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Opinion: Time to buckle up on buses

Opinion: Time to buckle up on buses

With treacherous winter driving conditions upon us and the holidays over, a group of parents is feeling uneasy about sending their children to school on the school bus — and I am among them. My daughter is currently a first grade student at St. Anne Immersion.

Since the first day my daughter stepped on board the school bus, I felt very uncomfortable and worried constantly about her safety. We always hear how important seatbelts are. Why are they no longer important when driving a bus full of kids?

If anything, they should be more important, as children are smaller and far more vulnerable to injuries than adults. In vehicles that aren’t a school bus, we take special precautions to protect them even more than the average occupant. We use booster seats, specific seating positions such as avoiding the front seat, and safety features such as airbags that are disabled when a passenger of a certain weight sits in a certain seat.

My daughter spends at least an hour and a half on the school bus every day, like many other children across the province. I would like to know that she’s as safe as is possible during this time. Life comes with associated risks, but we should be prepared to take reasonable steps to address these risks, such as providing kids with seatbelts.

I and other parents have formed a group, Manitoba Parents for Mandatory Seatbelts, and are calling on the provincial government to make retrofitting existing school bus seats with three-point seatbelts their priority and are asking other parents and grandparents to do the same.

For the last 35 years, a study from Transport Canada has been used to justify the lack of seatbelts, concluding that school buses are safer without them and that restraints may actually harm children. Manitoba Parents for Mandatory Seatbelts say it is time to revisit how students get to school each day.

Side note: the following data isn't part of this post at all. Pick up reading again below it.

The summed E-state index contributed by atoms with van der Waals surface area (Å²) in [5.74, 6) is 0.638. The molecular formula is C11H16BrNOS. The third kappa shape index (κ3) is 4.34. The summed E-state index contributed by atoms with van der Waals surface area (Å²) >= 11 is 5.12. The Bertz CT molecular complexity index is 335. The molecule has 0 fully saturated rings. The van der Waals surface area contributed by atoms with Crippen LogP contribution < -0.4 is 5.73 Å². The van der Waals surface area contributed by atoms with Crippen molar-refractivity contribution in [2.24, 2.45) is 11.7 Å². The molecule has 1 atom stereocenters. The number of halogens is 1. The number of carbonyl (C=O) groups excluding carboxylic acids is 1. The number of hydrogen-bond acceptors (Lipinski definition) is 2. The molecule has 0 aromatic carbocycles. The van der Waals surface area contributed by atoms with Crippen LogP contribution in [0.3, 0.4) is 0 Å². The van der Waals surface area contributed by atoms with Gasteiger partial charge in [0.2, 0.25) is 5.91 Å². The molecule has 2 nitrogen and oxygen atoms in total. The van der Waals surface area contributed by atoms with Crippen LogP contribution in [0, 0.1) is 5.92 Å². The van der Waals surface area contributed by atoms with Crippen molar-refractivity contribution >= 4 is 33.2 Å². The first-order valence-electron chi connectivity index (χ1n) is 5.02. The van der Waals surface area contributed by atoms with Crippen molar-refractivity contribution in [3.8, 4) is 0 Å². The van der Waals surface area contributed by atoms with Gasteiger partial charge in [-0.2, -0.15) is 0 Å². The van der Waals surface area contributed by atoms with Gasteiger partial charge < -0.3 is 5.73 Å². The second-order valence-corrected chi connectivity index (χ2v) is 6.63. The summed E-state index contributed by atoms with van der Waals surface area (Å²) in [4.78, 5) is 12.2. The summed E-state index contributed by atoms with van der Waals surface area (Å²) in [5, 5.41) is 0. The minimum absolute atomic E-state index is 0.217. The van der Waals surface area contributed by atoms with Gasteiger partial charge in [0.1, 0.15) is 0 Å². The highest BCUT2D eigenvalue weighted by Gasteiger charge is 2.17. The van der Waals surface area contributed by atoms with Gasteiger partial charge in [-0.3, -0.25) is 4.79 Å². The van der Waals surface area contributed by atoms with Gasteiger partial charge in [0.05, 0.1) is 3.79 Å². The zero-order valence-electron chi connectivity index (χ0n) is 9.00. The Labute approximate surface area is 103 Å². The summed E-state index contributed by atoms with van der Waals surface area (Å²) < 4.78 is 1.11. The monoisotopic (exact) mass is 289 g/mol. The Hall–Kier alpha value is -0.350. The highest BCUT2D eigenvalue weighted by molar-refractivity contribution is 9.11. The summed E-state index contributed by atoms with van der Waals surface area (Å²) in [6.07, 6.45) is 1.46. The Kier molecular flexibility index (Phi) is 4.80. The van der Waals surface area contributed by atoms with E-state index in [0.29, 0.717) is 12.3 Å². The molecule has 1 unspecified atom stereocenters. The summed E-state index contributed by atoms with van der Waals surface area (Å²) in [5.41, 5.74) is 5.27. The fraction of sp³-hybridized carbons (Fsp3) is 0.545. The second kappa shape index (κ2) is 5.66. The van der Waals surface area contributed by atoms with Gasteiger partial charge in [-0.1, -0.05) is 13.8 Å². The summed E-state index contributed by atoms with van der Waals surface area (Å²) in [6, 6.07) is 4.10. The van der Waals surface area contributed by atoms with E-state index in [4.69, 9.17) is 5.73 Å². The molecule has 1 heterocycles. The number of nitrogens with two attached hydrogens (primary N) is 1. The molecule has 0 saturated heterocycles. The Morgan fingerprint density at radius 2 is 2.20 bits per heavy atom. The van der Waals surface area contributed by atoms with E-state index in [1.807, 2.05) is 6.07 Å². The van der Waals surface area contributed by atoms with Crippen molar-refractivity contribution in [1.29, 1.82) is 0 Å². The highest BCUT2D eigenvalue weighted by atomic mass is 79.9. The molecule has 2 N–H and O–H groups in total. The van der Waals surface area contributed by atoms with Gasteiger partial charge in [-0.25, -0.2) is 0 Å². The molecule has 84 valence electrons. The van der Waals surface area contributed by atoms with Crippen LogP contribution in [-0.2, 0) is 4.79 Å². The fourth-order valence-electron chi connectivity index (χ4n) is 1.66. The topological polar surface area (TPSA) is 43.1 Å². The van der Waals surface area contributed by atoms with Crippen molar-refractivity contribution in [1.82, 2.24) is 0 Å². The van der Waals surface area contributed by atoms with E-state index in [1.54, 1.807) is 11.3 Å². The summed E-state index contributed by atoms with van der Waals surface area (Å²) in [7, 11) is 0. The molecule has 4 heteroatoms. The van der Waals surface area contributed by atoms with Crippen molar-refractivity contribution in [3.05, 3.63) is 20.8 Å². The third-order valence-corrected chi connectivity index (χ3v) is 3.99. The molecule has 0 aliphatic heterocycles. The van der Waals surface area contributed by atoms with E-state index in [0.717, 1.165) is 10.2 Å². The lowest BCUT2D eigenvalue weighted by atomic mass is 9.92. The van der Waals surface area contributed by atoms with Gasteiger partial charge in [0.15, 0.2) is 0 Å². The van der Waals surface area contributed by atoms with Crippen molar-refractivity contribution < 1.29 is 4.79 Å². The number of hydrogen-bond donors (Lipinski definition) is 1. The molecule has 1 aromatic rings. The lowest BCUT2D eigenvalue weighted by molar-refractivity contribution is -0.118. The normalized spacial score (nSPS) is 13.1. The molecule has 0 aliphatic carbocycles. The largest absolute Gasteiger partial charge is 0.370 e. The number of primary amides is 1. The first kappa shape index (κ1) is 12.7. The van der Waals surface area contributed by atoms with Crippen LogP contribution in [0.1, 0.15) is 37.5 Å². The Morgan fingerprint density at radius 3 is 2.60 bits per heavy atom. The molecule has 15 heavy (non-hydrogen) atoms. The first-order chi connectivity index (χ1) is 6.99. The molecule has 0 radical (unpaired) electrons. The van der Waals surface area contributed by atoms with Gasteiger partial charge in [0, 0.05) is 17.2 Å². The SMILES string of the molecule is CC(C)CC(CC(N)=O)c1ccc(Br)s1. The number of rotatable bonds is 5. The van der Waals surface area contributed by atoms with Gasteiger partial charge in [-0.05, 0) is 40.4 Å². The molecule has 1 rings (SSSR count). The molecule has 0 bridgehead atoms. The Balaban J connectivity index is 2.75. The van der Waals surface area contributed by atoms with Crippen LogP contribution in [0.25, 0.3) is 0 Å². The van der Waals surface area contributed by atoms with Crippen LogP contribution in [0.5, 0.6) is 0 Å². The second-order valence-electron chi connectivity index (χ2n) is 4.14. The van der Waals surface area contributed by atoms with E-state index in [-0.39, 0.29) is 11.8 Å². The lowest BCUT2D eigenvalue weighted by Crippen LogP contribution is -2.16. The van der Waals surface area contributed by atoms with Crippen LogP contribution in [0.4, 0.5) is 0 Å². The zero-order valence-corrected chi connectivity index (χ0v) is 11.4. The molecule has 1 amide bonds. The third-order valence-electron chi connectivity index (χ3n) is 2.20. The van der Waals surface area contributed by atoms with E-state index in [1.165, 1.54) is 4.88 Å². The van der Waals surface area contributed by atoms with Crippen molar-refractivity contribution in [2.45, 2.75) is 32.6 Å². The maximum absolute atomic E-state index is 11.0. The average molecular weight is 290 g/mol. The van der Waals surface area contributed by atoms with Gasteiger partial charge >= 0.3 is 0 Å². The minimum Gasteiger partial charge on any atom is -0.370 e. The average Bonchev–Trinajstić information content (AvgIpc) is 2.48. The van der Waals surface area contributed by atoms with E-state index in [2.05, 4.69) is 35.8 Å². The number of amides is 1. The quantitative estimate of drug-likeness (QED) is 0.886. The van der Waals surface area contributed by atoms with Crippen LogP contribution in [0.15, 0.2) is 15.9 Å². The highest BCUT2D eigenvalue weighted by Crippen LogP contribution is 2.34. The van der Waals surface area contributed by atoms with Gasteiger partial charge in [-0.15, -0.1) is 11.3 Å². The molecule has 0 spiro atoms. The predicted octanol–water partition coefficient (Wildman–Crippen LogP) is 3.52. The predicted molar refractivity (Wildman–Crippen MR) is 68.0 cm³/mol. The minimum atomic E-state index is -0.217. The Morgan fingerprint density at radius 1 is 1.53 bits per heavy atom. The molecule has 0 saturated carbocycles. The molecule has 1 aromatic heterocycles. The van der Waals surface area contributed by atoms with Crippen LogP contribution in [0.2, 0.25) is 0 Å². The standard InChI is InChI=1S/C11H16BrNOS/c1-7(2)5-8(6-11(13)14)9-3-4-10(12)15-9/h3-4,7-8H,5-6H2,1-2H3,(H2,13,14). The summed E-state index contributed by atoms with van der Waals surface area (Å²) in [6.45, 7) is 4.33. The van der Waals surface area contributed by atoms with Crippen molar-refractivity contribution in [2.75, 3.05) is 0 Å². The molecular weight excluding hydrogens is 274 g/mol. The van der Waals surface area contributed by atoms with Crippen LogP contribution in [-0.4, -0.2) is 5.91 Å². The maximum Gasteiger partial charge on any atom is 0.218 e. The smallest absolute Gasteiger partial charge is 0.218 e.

I have looked at the conclusions of the study and noticed an immediate elephant in the room: while it addressed front and rear collisions, it completely omitted side impacts and rollovers. Further to that, a “Fifth Estate” investigation from 2018 not only pointed this out, but also uncovered that Transport Canada purposefully hid safety data that clearly shows the hazards of school bus crashes being magnified without the use of seatbelts.

When you hear Transport Canada’s leading safety scientist admit to the “Fifth Estate” that seatbelts would be a great first step in increasing safety, but then quickly adds she is not a policy-maker, you know that it is time to call on our legislators to put our children’s safety first.

According to the “Fifth Estate,” thousands of injuries and numerous deaths could have been prevented by employing seatbelts.

The province of Ontario currently has a bill on the table to address these concerns.

Manitoba Parents for Mandatory Seatbelts would like Manitoba to be the second province to put this forward and urging parents to raise this issue with their school boards and legislators.

Petra McGowan is one of the organizers of Manitoba Parents for Mandatory Seatbelts. You can visit their Facebook group for more information or email [email protected].

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